I found a pair of charming little books in a second-hand place here on Saturday: The Wonderful Life & Adventures of Tom Thumb by Paul Britten Austin. This is a lively re-imagining of the old fairytale, one which relates the intrepid Mr Thumb’s ‘painful experiences in Youth; His glorious Victory at Waterloo [...]; His decoration by H.M. King George. Further, an exact account of how he was Bewitched by a Clockmaker; Was brought to trial on a Grave Charge, and thereafter condemned to one of H.M. Prisons, whence (as is well known) he escaped with the aid of sundry Mice’ etcetera, etcetera. Indeed, the tale as a whole is purportedly ‘related by a mouse.’
The books were published to accompany a series of broadcasts made by Britten Austin in 1954 and ‘55 on Swedish Radio, for the benefit of children learning English, and to that end, each volume has a glossary at the back providing Swedish translations for what were presumed to be the more unfamiliar English words in the text. For example, we see that ‘flabbergast’ is defined as göra flat, mållös and ‘fiddlesticks!’ as dumheter! It occurred to me that the book was rather haphazardly colloquial in a way that could be very difficult for a non-native speaker to follow, but, I learned, this had pretty much been the intention:
…I was working for the Swedish Broadcasting Corporation and had written, for my own amusement, a kind of serial trying to evoke, even at cost of pastiche, the general atmosphere of English children’s books I had read as a child. And a friend of mine got the radio people here to use it as a text for a language course on English idioms - Paul Britten Austin (source here).
I supposed at first that the author must have been an embittered hack who had weathered numerous literary disappointments. I based this on the scant evidence of his portrayal of a Critic in the first volume and of a Publisher in the second, as follows:
…a person who went to the Theatre every night because he had to and because he was too lazy to think of any other way of earning his living; and so he revenged himself for his unhappy lot by writing the nastiest things he could think of in the next day’s papers - I, p. 94.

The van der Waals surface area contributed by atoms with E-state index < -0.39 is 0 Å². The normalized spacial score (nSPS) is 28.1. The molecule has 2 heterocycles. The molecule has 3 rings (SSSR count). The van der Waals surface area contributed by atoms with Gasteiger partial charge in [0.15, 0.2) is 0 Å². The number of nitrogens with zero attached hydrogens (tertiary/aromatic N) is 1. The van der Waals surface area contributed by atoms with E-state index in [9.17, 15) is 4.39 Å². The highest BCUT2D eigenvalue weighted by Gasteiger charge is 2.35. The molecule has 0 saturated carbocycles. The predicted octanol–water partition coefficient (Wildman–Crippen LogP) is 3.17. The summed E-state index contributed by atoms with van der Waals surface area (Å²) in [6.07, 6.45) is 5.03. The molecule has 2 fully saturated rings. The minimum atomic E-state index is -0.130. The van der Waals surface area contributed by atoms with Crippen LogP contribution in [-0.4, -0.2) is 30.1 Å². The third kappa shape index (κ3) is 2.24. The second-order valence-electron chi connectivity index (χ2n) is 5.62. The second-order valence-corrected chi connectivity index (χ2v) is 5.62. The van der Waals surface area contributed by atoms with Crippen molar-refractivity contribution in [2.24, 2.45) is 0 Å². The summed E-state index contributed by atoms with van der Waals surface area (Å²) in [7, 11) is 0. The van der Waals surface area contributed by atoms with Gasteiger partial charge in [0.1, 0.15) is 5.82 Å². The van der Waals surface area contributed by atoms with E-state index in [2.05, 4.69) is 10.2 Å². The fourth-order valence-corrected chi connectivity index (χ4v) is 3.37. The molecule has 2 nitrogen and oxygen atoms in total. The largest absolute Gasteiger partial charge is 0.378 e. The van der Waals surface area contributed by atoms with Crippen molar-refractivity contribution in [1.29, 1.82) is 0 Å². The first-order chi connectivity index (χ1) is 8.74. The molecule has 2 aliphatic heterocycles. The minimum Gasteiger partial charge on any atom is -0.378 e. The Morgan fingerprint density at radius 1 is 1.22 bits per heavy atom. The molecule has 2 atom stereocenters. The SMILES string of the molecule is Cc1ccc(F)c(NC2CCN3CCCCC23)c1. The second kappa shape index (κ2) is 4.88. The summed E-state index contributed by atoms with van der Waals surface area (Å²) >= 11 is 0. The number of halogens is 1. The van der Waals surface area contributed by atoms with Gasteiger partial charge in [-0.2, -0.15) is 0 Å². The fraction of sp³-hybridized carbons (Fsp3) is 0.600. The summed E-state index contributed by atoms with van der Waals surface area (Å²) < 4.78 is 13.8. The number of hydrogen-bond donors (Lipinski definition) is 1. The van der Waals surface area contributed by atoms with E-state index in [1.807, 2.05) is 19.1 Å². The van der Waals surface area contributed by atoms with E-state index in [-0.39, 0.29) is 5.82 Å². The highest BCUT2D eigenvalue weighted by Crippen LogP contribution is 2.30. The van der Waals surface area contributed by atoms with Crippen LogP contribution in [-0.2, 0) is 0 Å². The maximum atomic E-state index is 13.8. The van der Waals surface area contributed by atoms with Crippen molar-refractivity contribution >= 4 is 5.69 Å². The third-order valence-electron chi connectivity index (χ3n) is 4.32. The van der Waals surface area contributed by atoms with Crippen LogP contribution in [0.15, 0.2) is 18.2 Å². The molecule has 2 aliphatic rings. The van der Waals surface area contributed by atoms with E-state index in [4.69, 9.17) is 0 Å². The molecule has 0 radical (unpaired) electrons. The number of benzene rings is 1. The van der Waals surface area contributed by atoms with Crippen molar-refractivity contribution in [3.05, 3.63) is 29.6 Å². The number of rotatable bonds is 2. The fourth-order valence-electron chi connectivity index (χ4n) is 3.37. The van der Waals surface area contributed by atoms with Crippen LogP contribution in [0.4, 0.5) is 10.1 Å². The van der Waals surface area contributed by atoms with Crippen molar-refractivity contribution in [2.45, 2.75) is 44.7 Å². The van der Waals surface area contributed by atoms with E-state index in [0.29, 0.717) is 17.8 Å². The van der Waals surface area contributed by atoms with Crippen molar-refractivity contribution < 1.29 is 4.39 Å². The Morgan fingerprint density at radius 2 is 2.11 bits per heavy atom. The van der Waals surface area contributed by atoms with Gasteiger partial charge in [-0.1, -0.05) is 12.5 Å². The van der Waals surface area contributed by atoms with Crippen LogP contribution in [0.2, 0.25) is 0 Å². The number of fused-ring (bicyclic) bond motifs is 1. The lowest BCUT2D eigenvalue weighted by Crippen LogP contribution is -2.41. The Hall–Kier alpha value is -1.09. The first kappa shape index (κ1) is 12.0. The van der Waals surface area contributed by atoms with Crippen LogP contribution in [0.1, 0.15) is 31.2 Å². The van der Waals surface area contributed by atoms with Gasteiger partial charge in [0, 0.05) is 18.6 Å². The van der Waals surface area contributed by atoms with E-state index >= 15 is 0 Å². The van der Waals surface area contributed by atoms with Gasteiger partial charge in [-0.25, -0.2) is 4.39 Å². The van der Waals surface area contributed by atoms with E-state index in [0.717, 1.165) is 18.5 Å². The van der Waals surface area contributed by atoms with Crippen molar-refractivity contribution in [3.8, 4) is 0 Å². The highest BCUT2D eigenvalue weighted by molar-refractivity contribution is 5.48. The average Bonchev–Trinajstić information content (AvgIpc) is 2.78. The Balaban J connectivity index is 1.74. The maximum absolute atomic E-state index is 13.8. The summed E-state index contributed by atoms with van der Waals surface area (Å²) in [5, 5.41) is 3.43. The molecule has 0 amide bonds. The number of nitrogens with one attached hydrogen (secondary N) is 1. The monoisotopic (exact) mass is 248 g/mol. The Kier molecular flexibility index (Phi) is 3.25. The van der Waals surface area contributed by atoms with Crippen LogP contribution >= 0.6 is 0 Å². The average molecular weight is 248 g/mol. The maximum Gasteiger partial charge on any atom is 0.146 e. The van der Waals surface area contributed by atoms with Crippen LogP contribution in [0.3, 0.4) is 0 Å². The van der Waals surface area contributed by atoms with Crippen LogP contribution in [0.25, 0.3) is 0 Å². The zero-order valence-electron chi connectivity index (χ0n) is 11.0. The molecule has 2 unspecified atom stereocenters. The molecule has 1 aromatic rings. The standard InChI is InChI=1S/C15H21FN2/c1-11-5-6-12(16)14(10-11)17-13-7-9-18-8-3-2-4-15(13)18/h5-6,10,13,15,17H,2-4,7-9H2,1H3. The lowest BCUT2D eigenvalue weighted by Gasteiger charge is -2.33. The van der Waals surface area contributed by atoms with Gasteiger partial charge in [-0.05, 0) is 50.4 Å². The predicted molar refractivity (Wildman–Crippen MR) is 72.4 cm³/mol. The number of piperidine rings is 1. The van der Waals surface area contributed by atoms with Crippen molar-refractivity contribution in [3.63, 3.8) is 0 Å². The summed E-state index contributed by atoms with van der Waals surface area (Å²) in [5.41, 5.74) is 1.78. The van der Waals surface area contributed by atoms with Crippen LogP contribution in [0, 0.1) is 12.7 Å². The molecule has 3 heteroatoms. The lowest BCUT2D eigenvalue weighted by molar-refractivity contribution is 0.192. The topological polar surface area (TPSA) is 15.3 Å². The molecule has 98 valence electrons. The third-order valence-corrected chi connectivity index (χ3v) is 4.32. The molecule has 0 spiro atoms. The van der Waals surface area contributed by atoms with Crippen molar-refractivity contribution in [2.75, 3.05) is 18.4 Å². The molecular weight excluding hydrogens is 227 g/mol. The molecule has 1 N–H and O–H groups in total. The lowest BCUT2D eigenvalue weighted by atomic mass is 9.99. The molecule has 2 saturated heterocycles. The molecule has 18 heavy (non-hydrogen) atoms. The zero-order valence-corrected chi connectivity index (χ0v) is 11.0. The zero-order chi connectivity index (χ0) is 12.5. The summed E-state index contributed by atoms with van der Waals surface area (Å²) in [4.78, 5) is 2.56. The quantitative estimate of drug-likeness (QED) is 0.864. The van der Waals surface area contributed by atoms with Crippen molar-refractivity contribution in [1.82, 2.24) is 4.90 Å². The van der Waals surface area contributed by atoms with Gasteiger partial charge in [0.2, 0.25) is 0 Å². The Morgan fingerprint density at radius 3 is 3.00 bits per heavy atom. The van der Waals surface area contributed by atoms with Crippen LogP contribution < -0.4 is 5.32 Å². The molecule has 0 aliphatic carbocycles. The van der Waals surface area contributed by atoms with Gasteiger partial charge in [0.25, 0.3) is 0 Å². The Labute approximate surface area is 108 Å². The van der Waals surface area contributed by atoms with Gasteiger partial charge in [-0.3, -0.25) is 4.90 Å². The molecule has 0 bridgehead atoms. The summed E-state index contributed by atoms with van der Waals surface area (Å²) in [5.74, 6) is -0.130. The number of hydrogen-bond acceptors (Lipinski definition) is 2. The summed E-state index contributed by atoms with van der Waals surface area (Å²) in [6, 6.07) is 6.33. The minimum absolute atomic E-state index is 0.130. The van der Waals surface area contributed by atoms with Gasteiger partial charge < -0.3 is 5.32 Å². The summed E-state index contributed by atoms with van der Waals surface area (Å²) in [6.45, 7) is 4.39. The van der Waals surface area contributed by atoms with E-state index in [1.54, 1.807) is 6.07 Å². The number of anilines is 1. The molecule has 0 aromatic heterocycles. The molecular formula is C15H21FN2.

A publisher, dear children, is not an author. Nor is he a printer. In fact, it is difficult to say just what is it he does, apart from putting his name on your book when you have finished it - II, p. 106.
My supposition was as wrong as it was unkind: Tom Thumb was Britten Austin’s first publication - the first of many. His latest books (a volume of Napoleonic history and a translation of Hjalmar Söderberg’s novel Doctor Glas) were published in 2002.
The reason that the books caught my eye in the first place was that the style of the illustrations on their covers seemed familiar, a feeling soon explained when I read that the illustrator was none other than Mervyn Peake. These may not be Peake’s finest works, and indeed they date from a period when his illness was beginning to adversely affect his art, but some of them are delightful, nevertheless. Peake’s involvement also accounts for the fact that the copies of these volumes I saw advertised for sale at abebooks cost roughly a hundred times more than I paid for mine.
Click on the images to see enlarged versions of the same.
One more interesting feature of this publication is its literal treatment of the ‘book-within-a-book’ theme. In the second volume, mention is made of a publication glorying in the title of The History of Blebb and Glugg, the Giant Babies, and how they turned the whole world upside-down. We then find, glued to page 97, a tiny but complete pamphlet, less than an inch high, magnified for the image above, containing this same History.Posted by misteraitch at January 12, 2004 03:32 PM | TrackBack